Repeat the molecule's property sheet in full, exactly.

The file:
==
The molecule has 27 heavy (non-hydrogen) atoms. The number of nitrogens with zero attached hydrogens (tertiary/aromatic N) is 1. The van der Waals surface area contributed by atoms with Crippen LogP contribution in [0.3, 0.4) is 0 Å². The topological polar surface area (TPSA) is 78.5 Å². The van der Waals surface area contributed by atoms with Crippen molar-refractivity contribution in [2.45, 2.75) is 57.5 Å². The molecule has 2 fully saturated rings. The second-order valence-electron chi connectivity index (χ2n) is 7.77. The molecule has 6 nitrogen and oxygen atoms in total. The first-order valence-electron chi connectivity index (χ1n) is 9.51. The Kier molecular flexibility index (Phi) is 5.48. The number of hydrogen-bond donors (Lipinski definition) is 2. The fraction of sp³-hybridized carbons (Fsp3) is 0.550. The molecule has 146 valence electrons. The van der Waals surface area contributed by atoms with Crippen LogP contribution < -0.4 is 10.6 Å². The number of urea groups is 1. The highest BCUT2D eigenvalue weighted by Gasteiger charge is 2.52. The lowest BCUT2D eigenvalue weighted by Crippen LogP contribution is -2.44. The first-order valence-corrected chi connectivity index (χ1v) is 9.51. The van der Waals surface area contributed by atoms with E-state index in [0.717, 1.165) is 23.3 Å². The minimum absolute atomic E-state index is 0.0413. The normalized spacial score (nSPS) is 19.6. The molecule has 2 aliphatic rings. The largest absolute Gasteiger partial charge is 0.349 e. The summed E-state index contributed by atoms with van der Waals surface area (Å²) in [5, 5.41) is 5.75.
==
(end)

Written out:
The molecule has 27 heavy (non-hydrogen) atoms. The number of nitrogens with zero attached hydrogens (tertiary/aromatic N) is 1. The van der Waals surface area contributed by atoms with Crippen LogP contribution in [0.3, 0.4) is 0 Å². The topological polar surface area (TPSA) is 78.5 Å². The van der Waals surface area contributed by atoms with Crippen molar-refractivity contribution in [2.45, 2.75) is 57.5 Å². The molecule has 2 fully saturated rings. The second-order valence-electron chi connectivity index (χ2n) is 7.77. The molecule has 6 nitrogen and oxygen atoms in total. The first-order valence-electron chi connectivity index (χ1n) is 9.51. The Kier molecular flexibility index (Phi) is 5.48. The number of hydrogen-bond donors (Lipinski definition) is 2. The fraction of sp³-hybridized carbons (Fsp3) is 0.550. The molecule has 146 valence electrons. The van der Waals surface area contributed by atoms with Crippen LogP contribution < -0.4 is 10.6 Å². The number of urea groups is 1. The highest BCUT2D eigenvalue weighted by Gasteiger charge is 2.52. The lowest BCUT2D eigenvalue weighted by Crippen LogP contribution is -2.44. The first-order valence-corrected chi connectivity index (χ1v) is 9.51. The van der Waals surface area contributed by atoms with E-state index in [0.717, 1.165) is 23.3 Å². The minimum absolute atomic E-state index is 0.0413. The normalized spacial score (nSPS) is 19.6. The molecule has 2 aliphatic rings. The largest absolute Gasteiger partial charge is 0.349 e. The summed E-state index contributed by atoms with van der Waals surface area (Å²) in [5, 5.41) is 5.75.